To tackle inactivity and obesity and make cycling a real option for people we need to do more than ‘prescribe it’
I’m an advocate of cycling, and I’ve witnessed how getting on a bike can promote good health and address ill health, and more broadly be good for the health of communities, public services, our economy and our planet.
And whilst I’m not a fan of the language of ‘prescription’, I am in favour of the concept of social prescribing – I’d love to see people leave their doctors with a bike, route map and information about local cycling groups and other support on offer.
BUT, the language and approach portrayed in headlines over the summer left me anxious, so here is what I’d like to see happen next:
1. Follow the principles of behaviour change
Any idea that GPs should simply tell obese patients to get on a bike, and loose weight, flies in the face of behaviour change science. It undoes in one breath the positive shift in both approach and language that we’ve achieved in recent years.
Whilst cycling can bring about many benefits, there is no one ‘magic bullet’ or ‘miracle pill’ when it comes to obesity or people’s health more broadly. When we follow the evidence it shows us there are a myriad of reasons why our population is increasingly obese, inactivity being one.
To suggest people just need to be told by their GP to get on a bike is insulting and dangerous. Activity has been designed out of our lives and work. Active travel is one great way we can design it back in but enabling people to cycle takes more than a prescription and to tackle obesity it needs to go hand in hand with other measures, to include access to affordable, healthy food and multiple options for moving more.Telling people what they should do, as if it’s just a question of personal ‘lifestyle choice’, ignores the structural barriers that impact on people’s actions and health.
2. Be person-centred
By prescribing ‘exercise’ for ‘weight loss’ Boris’ announcement undoes the progress made in thinking and talking more broadly about how we design ‘moving more’ back into everyday life in a way that works for people, through a person-centred approach. People are more likely to increase and sustain levels of activity when they are supported to design new, sticky habits, into their everyday lives in a way that builds on their existing patterns and social connections.
3. Take a whole system approach
Getting about by bike simply isn’t an option for many people currently, if we want to make it a viable option we need to address the multiple barriers across the whole system. I want to see the government take a whole system approach to population level behaviour change, both in their obesity strategy and in their cycling strategy and in the interplay between the two.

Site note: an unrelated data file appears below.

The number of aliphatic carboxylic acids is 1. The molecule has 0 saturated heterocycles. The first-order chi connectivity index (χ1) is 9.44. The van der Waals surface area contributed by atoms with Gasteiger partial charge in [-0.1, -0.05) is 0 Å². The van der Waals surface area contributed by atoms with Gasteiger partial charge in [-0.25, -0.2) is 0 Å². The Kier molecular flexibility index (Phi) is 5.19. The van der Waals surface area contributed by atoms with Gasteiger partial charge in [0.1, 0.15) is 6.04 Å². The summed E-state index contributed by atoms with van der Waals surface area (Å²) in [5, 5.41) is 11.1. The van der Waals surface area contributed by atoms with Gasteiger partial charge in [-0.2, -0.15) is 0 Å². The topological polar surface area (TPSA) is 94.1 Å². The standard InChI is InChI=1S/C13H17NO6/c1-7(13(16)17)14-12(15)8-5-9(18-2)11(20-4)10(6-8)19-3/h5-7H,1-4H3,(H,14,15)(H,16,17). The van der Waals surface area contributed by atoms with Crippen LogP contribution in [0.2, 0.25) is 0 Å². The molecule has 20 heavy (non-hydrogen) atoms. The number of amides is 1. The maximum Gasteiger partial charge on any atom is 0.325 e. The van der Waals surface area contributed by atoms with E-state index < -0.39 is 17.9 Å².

In Greater Manchester, we have committed to GM Moving as our whole system approach across the city-region, to grow a movement for active lives and to reduce health inequalities. Whether we are talking about obesity or active travel, we apply our whole system way of working as captured in the model below.
Source: GM Moving whole system approach ‘the onion’. Adapted version of the Socio-Ecological Model, Sport England
‘The onion’ helps us to find some clarity and simplicity in the complexity and provides a useful tool for checking our blind spots, the gaps in our research and insight, and to mind the implementation gap.
At a quick glance, you can see that whole system change can’t be achieved without paying attention to the physical environment. There is vast amounts of research to show that infrastructure changes are needed if we are to create safe space for people to ride bikes.
But without paying attention to all the other layers of the onion, population level behaviour change can not be achieved.
4. Mind the gaps – tackling inequalities
If infrastructure is to fulfil societal needs, then social inclusion – and the uncomfortable realities of power, privilege and oppression – must feature more prominently.’ Cycling and the Right to Safe Urban Mobility, Tiffany Lam
To genuinely deliver whole system change for all people in all places and deliver a more just and equitable future, we must continually reexamine each layer of ‘the onion’ from the perspective of each of the different protected characteristics, and socio-economic groupings. Using a tapestry of qualitative and quantitative data and insight and layering the multiple lenses for an intersectional perspective, e.g, to consider what may get in the way of a young, black woman getting on a bike in Oldham?